The early atmosphere on our planet was as toxic as that of today’s Venus, as gases escaped the magmatic ocean during Earth’s development, scientists found after melting hanging beads with lasers for their research.
According to scientists, an object the size of Mars probably crashed into young Earth in an impact that released enough energy to melt the entire mantle of the early planet – the layer between the core and crust – turning it into magma.
This mammoth event would have taken most of the Earth’s atmosphere at the time to be replaced by a new one, dominated by carbon dioxide and low in nitrogen – similar to the atmospheric composition of Venus today and similar to Mars.
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The findings come from a study by Paolo Sosi and his team at ETH Zurich in Switzerland, whose report, published in Science Advances on Wednesday, examines “The Earth’s magma ocean and its early Venus-like atmosphere.”
To understand the atmosphere of early Earth, the team set out to recreate these conditions by floating a small piece of rock over a gas jet and then melting it with a 1900 ° C laser.
“This little molten marble, floating at almost 2,000 degrees, is like a miniature Earth in a molten state,” Sauce told New Scientist.
Using different gases in the jet to hang the piece of molten rock, the researchers recreated different atmospheric conditions, allowing them to see which one best matched the samples from the Earth’s mantle and the geological record.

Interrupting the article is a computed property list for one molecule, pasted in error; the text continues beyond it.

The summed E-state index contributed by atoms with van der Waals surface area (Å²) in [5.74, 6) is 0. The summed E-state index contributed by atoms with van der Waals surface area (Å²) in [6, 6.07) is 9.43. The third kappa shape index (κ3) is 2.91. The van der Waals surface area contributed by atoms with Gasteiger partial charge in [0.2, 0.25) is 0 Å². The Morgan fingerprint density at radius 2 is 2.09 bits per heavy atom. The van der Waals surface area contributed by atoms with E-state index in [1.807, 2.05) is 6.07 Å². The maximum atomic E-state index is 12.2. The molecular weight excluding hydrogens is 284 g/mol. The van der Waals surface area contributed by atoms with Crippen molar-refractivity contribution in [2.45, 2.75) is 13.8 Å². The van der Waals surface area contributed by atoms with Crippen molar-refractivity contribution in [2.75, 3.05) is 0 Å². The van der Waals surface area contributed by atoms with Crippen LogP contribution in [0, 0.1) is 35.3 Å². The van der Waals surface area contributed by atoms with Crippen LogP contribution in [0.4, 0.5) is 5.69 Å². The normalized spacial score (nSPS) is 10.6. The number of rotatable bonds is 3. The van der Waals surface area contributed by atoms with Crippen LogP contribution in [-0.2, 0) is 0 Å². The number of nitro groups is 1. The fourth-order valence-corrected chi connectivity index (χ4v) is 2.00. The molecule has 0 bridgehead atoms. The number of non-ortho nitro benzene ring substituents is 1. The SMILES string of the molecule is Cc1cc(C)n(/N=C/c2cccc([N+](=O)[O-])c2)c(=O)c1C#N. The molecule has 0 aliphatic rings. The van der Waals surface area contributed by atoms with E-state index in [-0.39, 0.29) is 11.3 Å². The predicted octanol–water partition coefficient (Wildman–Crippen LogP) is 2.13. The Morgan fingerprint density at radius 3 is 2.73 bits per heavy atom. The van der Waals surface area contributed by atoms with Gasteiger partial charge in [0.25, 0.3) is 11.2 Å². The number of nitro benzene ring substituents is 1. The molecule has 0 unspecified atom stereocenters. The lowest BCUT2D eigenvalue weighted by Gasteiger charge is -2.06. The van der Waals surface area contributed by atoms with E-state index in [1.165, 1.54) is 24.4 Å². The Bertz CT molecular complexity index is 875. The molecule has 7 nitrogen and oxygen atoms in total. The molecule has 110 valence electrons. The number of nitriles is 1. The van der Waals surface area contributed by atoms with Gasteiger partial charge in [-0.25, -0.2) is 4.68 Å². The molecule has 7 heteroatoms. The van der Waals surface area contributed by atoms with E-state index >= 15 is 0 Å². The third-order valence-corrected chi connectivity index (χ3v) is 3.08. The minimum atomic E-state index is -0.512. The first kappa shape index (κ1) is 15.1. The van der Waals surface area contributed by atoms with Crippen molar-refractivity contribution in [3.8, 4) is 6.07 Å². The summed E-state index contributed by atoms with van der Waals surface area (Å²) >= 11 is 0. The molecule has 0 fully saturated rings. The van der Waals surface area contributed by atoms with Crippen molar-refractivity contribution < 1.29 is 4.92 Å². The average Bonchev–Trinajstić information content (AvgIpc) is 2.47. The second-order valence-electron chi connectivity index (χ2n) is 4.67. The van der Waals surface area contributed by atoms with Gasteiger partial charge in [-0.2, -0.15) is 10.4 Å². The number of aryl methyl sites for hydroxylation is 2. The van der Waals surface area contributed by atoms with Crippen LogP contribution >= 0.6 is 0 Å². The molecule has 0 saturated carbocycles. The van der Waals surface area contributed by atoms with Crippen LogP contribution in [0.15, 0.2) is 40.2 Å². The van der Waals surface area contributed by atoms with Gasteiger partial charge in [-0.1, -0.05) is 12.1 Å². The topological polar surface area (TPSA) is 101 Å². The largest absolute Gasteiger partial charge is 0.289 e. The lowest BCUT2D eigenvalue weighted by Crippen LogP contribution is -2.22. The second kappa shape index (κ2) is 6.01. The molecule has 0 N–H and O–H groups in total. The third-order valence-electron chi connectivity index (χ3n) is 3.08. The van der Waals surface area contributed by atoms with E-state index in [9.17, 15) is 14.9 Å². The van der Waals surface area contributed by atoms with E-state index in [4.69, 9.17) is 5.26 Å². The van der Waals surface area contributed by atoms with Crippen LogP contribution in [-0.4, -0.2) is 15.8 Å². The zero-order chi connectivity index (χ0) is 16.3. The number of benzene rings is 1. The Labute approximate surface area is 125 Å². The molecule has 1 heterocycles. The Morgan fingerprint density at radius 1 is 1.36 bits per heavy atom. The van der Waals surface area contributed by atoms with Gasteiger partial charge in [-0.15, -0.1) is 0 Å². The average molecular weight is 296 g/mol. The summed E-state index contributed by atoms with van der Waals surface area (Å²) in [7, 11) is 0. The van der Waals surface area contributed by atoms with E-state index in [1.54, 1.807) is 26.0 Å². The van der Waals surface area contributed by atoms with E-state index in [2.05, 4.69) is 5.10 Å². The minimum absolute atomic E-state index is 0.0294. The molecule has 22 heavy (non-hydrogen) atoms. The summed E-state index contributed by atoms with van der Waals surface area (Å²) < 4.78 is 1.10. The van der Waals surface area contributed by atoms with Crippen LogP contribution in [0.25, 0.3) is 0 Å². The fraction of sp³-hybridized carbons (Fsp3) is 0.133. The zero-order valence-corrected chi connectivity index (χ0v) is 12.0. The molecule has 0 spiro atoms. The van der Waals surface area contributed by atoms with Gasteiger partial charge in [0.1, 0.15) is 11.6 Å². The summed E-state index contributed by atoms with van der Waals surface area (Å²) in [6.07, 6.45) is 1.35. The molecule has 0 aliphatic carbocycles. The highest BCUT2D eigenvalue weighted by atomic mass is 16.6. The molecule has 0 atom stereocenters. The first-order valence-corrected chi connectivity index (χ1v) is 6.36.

The team found that once the atmosphere released from the ocean of magma at the beginning of the Earth cooled, it would be so It looked like today’s Venus. This, they say, suggests that current differences between Earth’s and Venus’ atmospheres reflect what happened after the two planets formed.
Our planet is large enough for gravity to keep its atmosphere in place, unlike Mars, while the Earth’s position in the solar system also makes it cool enough compared to Venus, the second planet from the Sun.
This means that unlike Venus, water remains in liquid form on the Earth’s surface and can absorb carbon dioxide from the atmosphere to prevent the planet from overheating – and, crucially, to create and maintain the necessary conditions to sustain life. .
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